But the rules also state that cyclists should not hog the road (especially when there is considerable amount of traffic).

Then again, it is a fairly common experience for cyclists to be overtaken by large vehicles at uncomfortably close range if they had kept close to the roadside, and their bicycles might risk hitting the kerb.

If that cyclist had moved to the left to allow the truck to overtake him, he could not be assured that the driver would give much space to manuerve his bike safely (though in this case, the left lane doesn’t really look that narrow).

The cyclist might also be counting on the fact that his road bike could match the speed of a truck at 40-50 km/h, and wanted to get up to speed after crossing the traffic junction.

But in all fairness, there are errant cyclists who blatantly flout traffic rules and pose a risk to themselves and others by cycling erratically or dangerously on the road.

Then again in this case, it seems to me that the cyclist wasn’t wilfully breaking traffic rules.

Even though he did commit an offence by damaging the truck’s side mirror, he did so only after having been honked at and probably thinking that he was bullied by a bigger vehicle.

Regardless of his intentions, the way the cyclist responded in anger is inappropriate, and so is the truck driver’s subsequent act of swerving into the cyclist.

It seems that the cyclist has become the scapegoat of the town because after the incident, he has been mocked by the society at large.

Nevertheless, I believe that all things work together for good because the news and the discussions that follow help create a better awareness of road safety and etiquette for motorists and cyclists.

In fact, a day after the incident, I could hardly hear any honking while I was cycling on the road doing food delivery.

Conclusion

In retrospect, cyclists have all along been marginalised in society because they are neither welcomed by many pedestrians on the footpaths nor by many motorists on the roads.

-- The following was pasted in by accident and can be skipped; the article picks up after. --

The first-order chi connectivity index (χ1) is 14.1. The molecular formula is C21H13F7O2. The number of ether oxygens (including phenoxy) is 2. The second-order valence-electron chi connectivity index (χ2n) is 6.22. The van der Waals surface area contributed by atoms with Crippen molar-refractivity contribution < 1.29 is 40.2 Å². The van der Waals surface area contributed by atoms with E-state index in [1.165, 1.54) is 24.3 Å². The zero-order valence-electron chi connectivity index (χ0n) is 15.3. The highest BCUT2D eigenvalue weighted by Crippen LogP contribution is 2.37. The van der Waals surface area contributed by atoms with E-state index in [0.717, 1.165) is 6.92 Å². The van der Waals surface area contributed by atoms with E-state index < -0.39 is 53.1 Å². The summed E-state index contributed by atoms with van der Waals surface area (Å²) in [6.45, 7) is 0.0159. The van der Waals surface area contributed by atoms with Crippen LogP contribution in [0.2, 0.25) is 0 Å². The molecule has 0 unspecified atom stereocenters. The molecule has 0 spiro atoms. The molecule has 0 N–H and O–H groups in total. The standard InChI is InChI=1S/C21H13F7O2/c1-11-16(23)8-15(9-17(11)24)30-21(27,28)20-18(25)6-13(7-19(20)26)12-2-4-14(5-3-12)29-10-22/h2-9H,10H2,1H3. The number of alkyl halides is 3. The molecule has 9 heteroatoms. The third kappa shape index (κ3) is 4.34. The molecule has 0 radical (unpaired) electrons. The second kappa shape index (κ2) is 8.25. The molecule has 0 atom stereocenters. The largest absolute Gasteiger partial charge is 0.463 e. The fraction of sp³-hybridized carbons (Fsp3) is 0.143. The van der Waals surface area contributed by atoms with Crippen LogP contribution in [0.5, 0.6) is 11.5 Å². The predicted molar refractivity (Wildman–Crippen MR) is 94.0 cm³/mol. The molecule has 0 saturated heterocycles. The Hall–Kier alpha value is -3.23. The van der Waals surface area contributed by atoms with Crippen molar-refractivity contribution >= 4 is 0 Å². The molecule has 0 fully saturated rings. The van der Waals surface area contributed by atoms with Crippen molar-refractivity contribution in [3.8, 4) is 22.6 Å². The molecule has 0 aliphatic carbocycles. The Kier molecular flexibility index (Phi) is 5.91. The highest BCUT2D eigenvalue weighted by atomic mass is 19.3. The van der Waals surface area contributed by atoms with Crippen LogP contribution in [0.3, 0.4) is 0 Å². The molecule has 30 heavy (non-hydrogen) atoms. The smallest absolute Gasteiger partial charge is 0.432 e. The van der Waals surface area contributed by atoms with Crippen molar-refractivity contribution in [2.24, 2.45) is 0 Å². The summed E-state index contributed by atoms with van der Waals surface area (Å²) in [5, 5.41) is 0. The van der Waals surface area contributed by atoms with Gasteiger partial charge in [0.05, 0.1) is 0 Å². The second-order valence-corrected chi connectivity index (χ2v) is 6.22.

They are often treated like outcasts, and when they stand up for their right to be on the road, they are seen as entitled and selfish by many other road users.

But cyclists must continually find ways to speak up and make known their concerns and challenges because no one else truly understands their struggles.

They also need a safe space to talk about and process their experiences in dealing with road bullies, so that they can manage how they deal with challenges better when cycling.

Having said that, it is important for cyclists to exercise care and responsibility, not only for their own safety and well-being, but also for others’ at all times.

Advertisements

Nature is free and abundant

(Picture sources: Google)

Nature is free and abundant.

When it rains, Nature provides an umbrella in the form of a banana leaf free of charge.

All of us have equal access to the benefits of Nature.

Nature does not discriminate anyone.

You don’t need to pay anything.

You only need to take care of the environment, and Nature will take care of you.

Conserve the forest, and the forest will preserve you and your posterity.

We and Nature are one and interconnected.

Why I choose to support Black and indigenous communities

“To be black is to always be in the wrong place at the wrong time because, in America, there is never a right place for black people.”

(“It’s not just Starbucks: White fear is an American problem” by Renee Graham)

I’ve had enough of White fear (and Asian anti-blackness, for that matter).

I need to stop supporting White businesses where possible.

I need to stop seeking validation and approval from Asians.

I respect them as humans but I wouldn’t place my deepest trust in them.

They ultimately care only about themselves.

Most Whites care only about enriching themselves even if they want to sell and market stuff (including culturally appropriated ones) to the world.

Most Asians care only about saving their own faces even if they profess to be altruistic.

The only people who truly care about humanity and the environment are mainly Black people and indigenous peoples living in traditional, sustainable societies.

One cannot profess to love the environment if one is living with a racially discriminating mindset.

One cannot profess to love humanity if one is living an environmentally unsustainable lifestyle.